Charlie Puth gets around. That’s clear, from looking at the upstart pop star’s long scroll of noteworthy collaborations, from a star-making meet-up with Wiz Khalifa in 2015 on “See You Again” to the tunes he’s co-written for Maroon 5, Jason Derulo, Pitbull and Liam Payne, to his 2016 debut album’s marquee duets with Meghan Trainor and Selena Gomez. On his follow-up, “Voicenotes,” he draws in a greater breadth of duet partners — modern R&B’s Kehlani, old-school R&B’s Boyz II Men, not-so-R&B’s James Taylor — to further establish his roots and bona fides as more than a bubblegum flavor of the month. Among his fellow artists, as well as fans, apparently, he’s a first-class charmer.
That may extend to his romantic life, as well, since “Voicenotes,” like some of the interviews and tweets that preceded it, makes it sound as if he’s cut quite the swath through L.A.’s ingenue population. He may not yet be a Taylor Swift when it comes to having his lyrics scrutinized for autobiographical dating details (either because he’s not quite at that superstar level or because he’s, you know, a guy), but attention will be paid to the new record’s hookup and breakup chronicles to see how they reflect his own public accounts of the sting involved in the end of dalliances with Gomez and Bella Thorne. Not that it’s a painful, or pained, record. “Voicenotes” may be pretty effective in chronicling the sexual paranoia of beautiful twentysomethings who just can’t trust each other not to trade up, but it’s also a pretty good time, just like the one you imagine Puth has been having, the occasional betrayal notwithstanding.
One area in his dating life he’s definitely pulled back on, in a manner of speaking, is in the courting of producers. He’s gone monastic on that front, reserving the primary credit strictly for himself on all but one of the new record’s 13 tracks. In interviews, Puth has said he was embarrassed by the “Nine Track Mind” release and that he intended to atone for it with “Voicenotes.” It takes a lot of hubris to say those big-name producers didn’t do you right and you can do it better all by yourself — but he’s right. The second album doesn’t have a whole lot more lyrical depth than the first, but it’s a huge improvement in nearly every other regard. In the physical edition’s liner notes, he writes, “This album was made entirely on my little Pro Tools rig with a Midi keyboard and a microphone … [If] anyone tells you that you can’t make hit records and an album that you are proud of without expensive studios, gear, millions of dollars or even other producers, they are wrong.” If his aspiration is to be a do-it-all producer-writer-artist like Ryan Tedder, then “Voicenotes,” fizzy as it is, suggests that Top 40-Renaissance-dude goal is within his grasp.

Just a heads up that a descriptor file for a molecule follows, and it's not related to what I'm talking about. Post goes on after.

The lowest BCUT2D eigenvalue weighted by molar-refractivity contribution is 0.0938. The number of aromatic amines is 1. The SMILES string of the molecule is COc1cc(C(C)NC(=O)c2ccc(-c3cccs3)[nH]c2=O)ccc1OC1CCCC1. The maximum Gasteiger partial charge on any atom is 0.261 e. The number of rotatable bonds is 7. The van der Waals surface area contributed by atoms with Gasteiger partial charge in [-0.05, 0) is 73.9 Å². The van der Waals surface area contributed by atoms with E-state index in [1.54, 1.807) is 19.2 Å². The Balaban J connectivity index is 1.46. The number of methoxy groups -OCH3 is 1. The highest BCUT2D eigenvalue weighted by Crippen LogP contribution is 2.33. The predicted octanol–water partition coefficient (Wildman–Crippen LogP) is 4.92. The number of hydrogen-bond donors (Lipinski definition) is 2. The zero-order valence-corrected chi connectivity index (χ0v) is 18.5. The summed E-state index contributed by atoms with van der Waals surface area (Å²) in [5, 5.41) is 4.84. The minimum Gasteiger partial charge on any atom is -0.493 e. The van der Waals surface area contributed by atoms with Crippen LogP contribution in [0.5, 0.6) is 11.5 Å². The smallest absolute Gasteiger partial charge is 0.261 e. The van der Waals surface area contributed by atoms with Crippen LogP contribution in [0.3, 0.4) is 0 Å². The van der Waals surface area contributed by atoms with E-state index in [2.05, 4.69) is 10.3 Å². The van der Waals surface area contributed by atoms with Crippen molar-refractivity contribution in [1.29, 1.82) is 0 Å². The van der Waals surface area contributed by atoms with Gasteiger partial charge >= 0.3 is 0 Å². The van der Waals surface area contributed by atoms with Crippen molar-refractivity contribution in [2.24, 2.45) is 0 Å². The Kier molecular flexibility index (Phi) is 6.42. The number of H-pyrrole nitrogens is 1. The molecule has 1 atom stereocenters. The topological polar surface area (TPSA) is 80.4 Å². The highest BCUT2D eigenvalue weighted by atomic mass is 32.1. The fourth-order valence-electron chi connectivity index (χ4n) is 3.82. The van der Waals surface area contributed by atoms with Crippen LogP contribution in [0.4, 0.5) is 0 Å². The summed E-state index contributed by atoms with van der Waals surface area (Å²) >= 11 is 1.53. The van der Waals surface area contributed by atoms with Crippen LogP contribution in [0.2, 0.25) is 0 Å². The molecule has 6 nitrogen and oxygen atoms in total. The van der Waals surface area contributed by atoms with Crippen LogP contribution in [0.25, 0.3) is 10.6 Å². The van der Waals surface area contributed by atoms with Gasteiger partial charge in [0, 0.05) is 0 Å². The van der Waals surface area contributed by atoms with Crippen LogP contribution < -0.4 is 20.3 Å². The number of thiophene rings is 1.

Like Swift before him, Puth seems to have a thing for the approximate or even exact year in which he was born, so there’s a lot of 1991 in “Voicenotes,” as the Boyz II Men guest shot would augur. More than 20 years on from their last hit, the vocalizers join Puth on an a cappella basis for “If You Leave Me Now,” which, with pleading lines like “I swear I’m gonna change,” is almost hilariously in the tradition of I’m-soooo-sorry-baby Boyz oldies like “On Bended Knee.” No, it’s not a cover of the Chicago song of the same name — although Puth has the chutzpah to throw in the line “You will take the biggest part of me,” which is apparently not covered by copyright.
The album includes another original song, “How Long,” that has the line “How long has this been goin’ on” as the hook; he’s a little shameless that way. Meanwhile, the duet with J.T., “Change,” has the distinct feel of M.J.’s “Man in the Mirror” even before Puth utters the phrase “Make that change.” Even without so blatantly underlining the homage, “Change” would still count as the only truly terrible song in the collection; as good as Puth is at solipsistic pop-R&B, that’s exactly how naive he sounds trying his hand at acoustic we-are-the-world balladry.
But when he’s rehashing the breeziness of late ’80s and early ’90s R&B and setting it to the rhythms of contemporary pop (which is most of the time), the former kid prodigy is on firm footing. As solid a programmer and one-man band as he is, he has a good grasp of when to introduce a “real” instrument. Mostly that’s Jan Ozveren’s funk-guitar riffs, which are plentiful through the first half of the record, although the chief appeal of “Attention” is Puth’s own phat bass part, which, rather nervily, is the sole accompaniment to his feathery vocals for most of the chorus.
Lyrically, he goes back and forth between being the aggrieved and the aggrievor — his quick stroll of a duet with Kehlani, “Done for Me,” allows them to switch off on both roles — in the language of a ladies’ man who’s none too pleased when the same shifty favors are returned. When it comes to songs about the ease and torture of trading partners on the star circuit, someone like the Weeknd is clearly better equipped to bring a sense of emotional heft to the proceedings. But as much as Puth wants to be taken seriously as a producer, he also seems OK with competing in the light middleweight division. If you ever suspected that being an in-demand pop auteur who’s being toyed with and dumped by mercenary starlets might be at least a little fun, “Voicenotes” is not too abashed about confirming that conjecture.